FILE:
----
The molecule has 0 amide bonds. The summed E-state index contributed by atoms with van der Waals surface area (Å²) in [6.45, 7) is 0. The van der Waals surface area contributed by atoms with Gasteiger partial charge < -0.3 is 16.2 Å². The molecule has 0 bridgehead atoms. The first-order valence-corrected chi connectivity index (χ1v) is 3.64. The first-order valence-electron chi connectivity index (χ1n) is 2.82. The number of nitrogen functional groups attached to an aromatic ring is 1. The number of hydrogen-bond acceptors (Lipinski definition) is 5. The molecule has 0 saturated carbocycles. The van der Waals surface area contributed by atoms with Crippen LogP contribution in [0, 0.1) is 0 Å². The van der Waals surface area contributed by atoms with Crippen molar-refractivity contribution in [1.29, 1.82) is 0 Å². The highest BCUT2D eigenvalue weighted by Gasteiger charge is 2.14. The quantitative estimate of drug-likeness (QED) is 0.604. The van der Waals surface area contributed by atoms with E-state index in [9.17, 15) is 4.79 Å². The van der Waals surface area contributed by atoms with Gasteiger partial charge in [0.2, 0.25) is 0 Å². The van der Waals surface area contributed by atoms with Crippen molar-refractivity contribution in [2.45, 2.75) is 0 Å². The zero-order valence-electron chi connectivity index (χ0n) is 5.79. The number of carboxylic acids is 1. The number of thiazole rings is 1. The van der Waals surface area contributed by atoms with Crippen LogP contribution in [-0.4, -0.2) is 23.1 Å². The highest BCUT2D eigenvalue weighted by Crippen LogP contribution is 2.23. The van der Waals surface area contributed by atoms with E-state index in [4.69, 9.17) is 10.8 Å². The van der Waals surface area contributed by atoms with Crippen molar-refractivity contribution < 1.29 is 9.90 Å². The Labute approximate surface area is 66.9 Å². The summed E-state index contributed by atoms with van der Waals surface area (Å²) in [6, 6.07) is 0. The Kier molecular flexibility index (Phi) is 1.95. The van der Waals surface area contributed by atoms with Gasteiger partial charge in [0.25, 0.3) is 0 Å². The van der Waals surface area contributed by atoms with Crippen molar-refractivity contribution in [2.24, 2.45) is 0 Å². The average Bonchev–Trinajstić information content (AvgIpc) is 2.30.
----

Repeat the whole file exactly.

The molecule has 0 amide bonds. The summed E-state index contributed by atoms with van der Waals surface area (Å²) in [6.45, 7) is 0. The van der Waals surface area contributed by atoms with Gasteiger partial charge < -0.3 is 16.2 Å². The molecule has 0 bridgehead atoms. The first-order valence-corrected chi connectivity index (χ1v) is 3.64. The first-order valence-electron chi connectivity index (χ1n) is 2.82. The number of nitrogen functional groups attached to an aromatic ring is 1. The number of hydrogen-bond acceptors (Lipinski definition) is 5. The molecule has 0 saturated carbocycles. The van der Waals surface area contributed by atoms with Crippen LogP contribution in [0, 0.1) is 0 Å². The van der Waals surface area contributed by atoms with Crippen molar-refractivity contribution in [1.29, 1.82) is 0 Å². The highest BCUT2D eigenvalue weighted by Gasteiger charge is 2.14. The quantitative estimate of drug-likeness (QED) is 0.604. The van der Waals surface area contributed by atoms with E-state index in [9.17, 15) is 4.79 Å². The van der Waals surface area contributed by atoms with Gasteiger partial charge in [0.2, 0.25) is 0 Å². The van der Waals surface area contributed by atoms with Crippen molar-refractivity contribution in [2.45, 2.75) is 0 Å². The zero-order valence-electron chi connectivity index (χ0n) is 5.79. The number of carboxylic acids is 1. The number of thiazole rings is 1. The van der Waals surface area contributed by atoms with Crippen LogP contribution in [-0.4, -0.2) is 23.1 Å². The highest BCUT2D eigenvalue weighted by Crippen LogP contribution is 2.23. The van der Waals surface area contributed by atoms with E-state index in [4.69, 9.17) is 10.8 Å². The van der Waals surface area contributed by atoms with Crippen molar-refractivity contribution < 1.29 is 9.90 Å². The Labute approximate surface area is 66.9 Å². The summed E-state index contributed by atoms with van der Waals surface area (Å²) in [6, 6.07) is 0. The Kier molecular flexibility index (Phi) is 1.95. The van der Waals surface area contributed by atoms with Gasteiger partial charge in [0.25, 0.3) is 0 Å². The van der Waals surface area contributed by atoms with Crippen molar-refractivity contribution in [2.24, 2.45) is 0 Å². The average Bonchev–Trinajstić information content (AvgIpc) is 2.30.